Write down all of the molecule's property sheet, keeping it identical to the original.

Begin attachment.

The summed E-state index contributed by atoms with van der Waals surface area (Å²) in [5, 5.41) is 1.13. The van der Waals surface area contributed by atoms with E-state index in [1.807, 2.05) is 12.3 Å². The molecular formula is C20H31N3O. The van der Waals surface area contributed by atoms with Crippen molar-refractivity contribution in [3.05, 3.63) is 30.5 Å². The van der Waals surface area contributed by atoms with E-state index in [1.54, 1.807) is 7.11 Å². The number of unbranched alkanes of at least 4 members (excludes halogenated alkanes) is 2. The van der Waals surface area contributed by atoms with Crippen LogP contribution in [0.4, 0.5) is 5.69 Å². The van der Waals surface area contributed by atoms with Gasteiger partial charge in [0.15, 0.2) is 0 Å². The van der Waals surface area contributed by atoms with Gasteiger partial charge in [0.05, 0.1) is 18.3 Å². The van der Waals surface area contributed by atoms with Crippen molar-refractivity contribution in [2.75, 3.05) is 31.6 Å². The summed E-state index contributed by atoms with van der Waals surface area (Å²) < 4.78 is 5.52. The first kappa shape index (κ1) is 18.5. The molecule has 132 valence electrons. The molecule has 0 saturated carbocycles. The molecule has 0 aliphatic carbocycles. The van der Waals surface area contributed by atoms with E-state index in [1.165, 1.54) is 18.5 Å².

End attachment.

The summed E-state index contributed by atoms with van der Waals surface area (Å²) in [5, 5.41) is 1.13. The van der Waals surface area contributed by atoms with E-state index in [1.807, 2.05) is 12.3 Å². The molecular formula is C20H31N3O. The van der Waals surface area contributed by atoms with Crippen molar-refractivity contribution in [3.05, 3.63) is 30.5 Å². The van der Waals surface area contributed by atoms with E-state index in [1.54, 1.807) is 7.11 Å². The number of unbranched alkanes of at least 4 members (excludes halogenated alkanes) is 2. The van der Waals surface area contributed by atoms with Crippen LogP contribution in [0.4, 0.5) is 5.69 Å². The van der Waals surface area contributed by atoms with Gasteiger partial charge in [0.15, 0.2) is 0 Å². The van der Waals surface area contributed by atoms with Gasteiger partial charge in [0.05, 0.1) is 18.3 Å². The van der Waals surface area contributed by atoms with Crippen molar-refractivity contribution in [2.75, 3.05) is 31.6 Å². The summed E-state index contributed by atoms with van der Waals surface area (Å²) < 4.78 is 5.52. The first kappa shape index (κ1) is 18.5. The molecule has 132 valence electrons. The molecule has 0 saturated carbocycles. The molecule has 0 aliphatic carbocycles. The van der Waals surface area contributed by atoms with E-state index in [1.165, 1.54) is 18.5 Å².